A deeper dive into the go-on rates: a case study from Coeur d’Alene

The Coeur d’Alene School District had one of the state’s highest college “go-on” rates in 2016.

But Trina Caudle already has her eyes on the next round of numbers. She hopes the district’s new college and career counselors will help even more graduates prepare for life after high school graduation.

Trina Caudle

“I would like to be (at) 80 percent,” said Caudle, the district’s director of secondary education.

For now, Coeur d’Alene’s go-on rate sits at 62 percent — the highest among Idaho’s largest school districts, and well above the statewide rate of 48 percent.

The latest go-on numbers, released by the State Board of Education Monday, provide a window into Idaho’s continuing efforts to increase college enrollment. Idaho’s college graduation numbers remain among the lowest in the nation — much to the chagrin of many of the state’s education, political and business leaders.

In that context, any change in the numbers will draw close attention. And at 48 percent, the 2016 go-on rate represents an improvement from a year ago, when a snapshot look at the class of 2015 yielded a 46 percent rate.

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The State Board also released go-on rates for school districts and charter schools Monday. The numbers aren’t complete. The State Board redacted some numbers from small districts and charters, in order to protect student privacy. So there’s no way of saying which district or charter had the state’s highest go-on rate, or its lowest rates.

But the numbers did reinforce some traditional patterns.

A few perennial high-achieving charter schools ranked near the top. Meridian’s Compass Public Charter School, the Coeur d’Alene Charter Academy and Eagle’s North Star Charter School all had go-on rates exceeding 70 percent. In April, these three charter schools recorded some of Idaho’s highest scores on the SAT, the state’s college-entrance exam of choice.

The Canyon Owyhee School Service Agency, a cooperative alternative high school, recorded one of the state’s lowest go-on rate. So did Another Choice Virtual School, an online charter school that often takes on at-risk students.

Among the larger districts, socioeconomics also played a familiar role. Wealthier districts, such as Coeur d’Alene and West Ada, fared better than districts with higher poverty rates, such as Nampa and Vallivue. Bonneville School District’s go-on rate trailed the state average — but Eastern Idaho college enrollment numbers tend to lag, as many high school graduates opt to go on Mormon Church missions while putting college on hold.

Coeur d’Alene has a few built-in advantages. The nearby North Idaho College campus allows the district to partner not just with the hometown community college, but several other Idaho universities. Coeur d’Alene has career-technical education partnerships with the nearby Post Falls and Lakeland school districts. Caudle also says the community is a factor; parents expect a lot from their children, and from the district.

Looking into the future, Caudle hopes to see dividends from one of the state’s high-profile investments in college preparation. The 2016 Legislature put $5 million into hiring additional college and career counselors, and the 2017 Legislature increased this line item to $7 million.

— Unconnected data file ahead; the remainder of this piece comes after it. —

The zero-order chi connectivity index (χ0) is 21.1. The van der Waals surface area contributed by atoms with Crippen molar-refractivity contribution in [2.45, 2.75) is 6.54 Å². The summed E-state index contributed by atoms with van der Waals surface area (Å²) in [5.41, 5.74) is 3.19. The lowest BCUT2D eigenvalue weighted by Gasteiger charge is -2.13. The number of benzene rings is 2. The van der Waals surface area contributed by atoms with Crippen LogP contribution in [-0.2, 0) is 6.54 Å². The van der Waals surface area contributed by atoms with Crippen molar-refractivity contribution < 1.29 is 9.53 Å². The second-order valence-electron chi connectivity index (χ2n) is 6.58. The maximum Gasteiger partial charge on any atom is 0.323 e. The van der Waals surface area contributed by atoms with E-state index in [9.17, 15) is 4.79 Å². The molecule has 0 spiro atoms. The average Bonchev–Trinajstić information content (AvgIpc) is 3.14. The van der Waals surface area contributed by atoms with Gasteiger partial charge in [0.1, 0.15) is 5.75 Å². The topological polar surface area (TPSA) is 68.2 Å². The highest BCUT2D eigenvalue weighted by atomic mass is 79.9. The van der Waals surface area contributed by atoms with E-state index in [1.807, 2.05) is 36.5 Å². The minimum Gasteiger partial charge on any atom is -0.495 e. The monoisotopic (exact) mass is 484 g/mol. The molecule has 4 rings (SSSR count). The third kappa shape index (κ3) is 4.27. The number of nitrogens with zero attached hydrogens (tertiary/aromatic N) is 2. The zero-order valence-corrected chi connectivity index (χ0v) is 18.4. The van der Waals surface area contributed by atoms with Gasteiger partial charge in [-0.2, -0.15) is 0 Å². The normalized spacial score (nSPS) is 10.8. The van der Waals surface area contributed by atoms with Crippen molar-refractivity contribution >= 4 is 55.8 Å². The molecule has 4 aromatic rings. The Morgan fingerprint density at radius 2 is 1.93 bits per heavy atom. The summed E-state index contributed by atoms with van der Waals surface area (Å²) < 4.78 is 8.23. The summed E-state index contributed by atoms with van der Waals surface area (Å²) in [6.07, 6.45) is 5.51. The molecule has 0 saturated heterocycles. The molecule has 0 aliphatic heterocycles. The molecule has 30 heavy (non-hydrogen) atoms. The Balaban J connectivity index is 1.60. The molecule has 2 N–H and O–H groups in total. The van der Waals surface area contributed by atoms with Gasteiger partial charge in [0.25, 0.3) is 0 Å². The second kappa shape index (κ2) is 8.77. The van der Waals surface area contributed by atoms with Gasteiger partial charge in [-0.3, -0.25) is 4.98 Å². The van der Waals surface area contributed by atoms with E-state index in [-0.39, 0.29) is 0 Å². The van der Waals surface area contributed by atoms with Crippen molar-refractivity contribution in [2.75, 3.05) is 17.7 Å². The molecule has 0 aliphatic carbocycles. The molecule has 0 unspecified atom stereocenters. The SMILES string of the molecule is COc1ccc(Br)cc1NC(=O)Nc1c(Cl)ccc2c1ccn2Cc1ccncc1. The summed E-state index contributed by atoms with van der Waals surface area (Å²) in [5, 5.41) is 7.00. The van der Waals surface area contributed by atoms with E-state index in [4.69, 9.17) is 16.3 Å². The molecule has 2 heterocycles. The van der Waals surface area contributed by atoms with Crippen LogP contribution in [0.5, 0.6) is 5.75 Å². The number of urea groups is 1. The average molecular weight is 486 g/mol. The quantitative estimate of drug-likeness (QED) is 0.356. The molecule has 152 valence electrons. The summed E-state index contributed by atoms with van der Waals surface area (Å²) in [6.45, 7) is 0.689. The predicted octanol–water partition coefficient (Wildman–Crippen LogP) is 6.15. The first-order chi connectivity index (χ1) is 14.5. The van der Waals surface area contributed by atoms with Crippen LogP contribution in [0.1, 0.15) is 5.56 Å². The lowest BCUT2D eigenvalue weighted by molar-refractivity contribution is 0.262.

Coeur d’Alene’s new high school counselors are expected to meet one-on-one with every student in the district — no small task, when 1,700 students attend Lake City High School and 1,500 students attend Coeur d’Alene High School. The district is pushing its counseling into its middle schools. Students get help drawing up a four-year plan for high school — to help them make the best use of the $4,125 of state money that they can spend on dual-credit courses, Advanced Placement exams or other programs designed to prepare students for college.

Some perspective, and some more high achievers

Idaho’s signature education effort is its so-called “60 percent goal.” The state wants to see 60 percent of its 25- to 34-year-olds to hold some form of a postsecondary degree or certificate. In 2015, this graduation rate was only 42 percent.

The 60 percent goal and the go-on rates are not interchangeable. The first measures graduation and the former measures college enrollment right out of high school. The go-on rate doesn’t take into account students who attend college later in life — after serving a church mission or enlisting in the military, for example. And, of course, enrolling in college isn’t the same as graduating from college.

All that said, only 12 school districts and five charter high schools had a 2016 go-on rate of more than 60 percent. With 663 graduates, Coeur d’Alene is the largest district in the group. Nine of the 17 districts and charters had graduating classes of 20 or fewer students.

Taken together, these 17 districts and charters accounted for slightly less than 7 percent of the state’s 18,013 graduates.

Here’s the list of “60 percent” districts and charters: Aberdeen; Bruneau-Grand View; Butte County; Coeur d’Alene; Coeur d’Alene Charter Academy; Compass Public Charter School; Cottonwood; Fruitland; Genesee; Highland; Kendrick; Meadows Valley; Moscow; Murtaugh; North Star charter school; Sage International School of Boise; Xavier Charter School.

 

 

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